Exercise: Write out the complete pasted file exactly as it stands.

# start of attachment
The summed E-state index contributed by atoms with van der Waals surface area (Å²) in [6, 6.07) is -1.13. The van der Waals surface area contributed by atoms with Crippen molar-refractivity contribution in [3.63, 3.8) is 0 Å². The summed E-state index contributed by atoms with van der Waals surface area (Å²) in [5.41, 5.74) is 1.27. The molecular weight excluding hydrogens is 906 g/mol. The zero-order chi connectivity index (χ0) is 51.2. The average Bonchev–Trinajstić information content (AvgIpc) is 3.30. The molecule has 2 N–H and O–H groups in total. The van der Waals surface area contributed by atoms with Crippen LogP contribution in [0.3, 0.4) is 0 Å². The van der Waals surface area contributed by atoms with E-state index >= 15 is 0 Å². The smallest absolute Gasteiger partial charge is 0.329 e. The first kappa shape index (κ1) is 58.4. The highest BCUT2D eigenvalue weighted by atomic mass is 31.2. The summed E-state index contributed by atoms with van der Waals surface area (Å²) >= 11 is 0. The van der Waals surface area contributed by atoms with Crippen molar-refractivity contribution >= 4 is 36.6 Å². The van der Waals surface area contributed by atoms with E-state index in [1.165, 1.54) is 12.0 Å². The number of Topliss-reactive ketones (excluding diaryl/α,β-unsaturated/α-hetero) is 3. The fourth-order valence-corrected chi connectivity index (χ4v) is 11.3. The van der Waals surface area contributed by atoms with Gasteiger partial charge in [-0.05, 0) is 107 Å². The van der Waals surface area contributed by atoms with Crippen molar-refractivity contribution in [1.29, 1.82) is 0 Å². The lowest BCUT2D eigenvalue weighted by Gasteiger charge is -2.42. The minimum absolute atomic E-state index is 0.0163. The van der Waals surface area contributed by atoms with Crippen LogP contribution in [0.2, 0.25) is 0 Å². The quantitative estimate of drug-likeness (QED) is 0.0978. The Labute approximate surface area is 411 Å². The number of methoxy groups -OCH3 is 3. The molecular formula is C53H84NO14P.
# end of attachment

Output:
The summed E-state index contributed by atoms with van der Waals surface area (Å²) in [6, 6.07) is -1.13. The van der Waals surface area contributed by atoms with Crippen molar-refractivity contribution in [3.63, 3.8) is 0 Å². The summed E-state index contributed by atoms with van der Waals surface area (Å²) in [5.41, 5.74) is 1.27. The molecular weight excluding hydrogens is 906 g/mol. The zero-order chi connectivity index (χ0) is 51.2. The average Bonchev–Trinajstić information content (AvgIpc) is 3.30. The molecule has 2 N–H and O–H groups in total. The van der Waals surface area contributed by atoms with Crippen LogP contribution in [0.3, 0.4) is 0 Å². The van der Waals surface area contributed by atoms with E-state index >= 15 is 0 Å². The smallest absolute Gasteiger partial charge is 0.329 e. The first kappa shape index (κ1) is 58.4. The highest BCUT2D eigenvalue weighted by atomic mass is 31.2. The summed E-state index contributed by atoms with van der Waals surface area (Å²) >= 11 is 0. The van der Waals surface area contributed by atoms with Crippen molar-refractivity contribution >= 4 is 36.6 Å². The van der Waals surface area contributed by atoms with E-state index in [1.165, 1.54) is 12.0 Å². The number of Topliss-reactive ketones (excluding diaryl/α,β-unsaturated/α-hetero) is 3. The fourth-order valence-corrected chi connectivity index (χ4v) is 11.3. The van der Waals surface area contributed by atoms with Gasteiger partial charge in [-0.05, 0) is 107 Å². The van der Waals surface area contributed by atoms with Crippen molar-refractivity contribution in [1.29, 1.82) is 0 Å². The lowest BCUT2D eigenvalue weighted by Gasteiger charge is -2.42. The minimum absolute atomic E-state index is 0.0163. The van der Waals surface area contributed by atoms with Crippen LogP contribution in [0.2, 0.25) is 0 Å². The quantitative estimate of drug-likeness (QED) is 0.0978. The Labute approximate surface area is 411 Å². The number of methoxy groups -OCH3 is 3. The molecular formula is C53H84NO14P.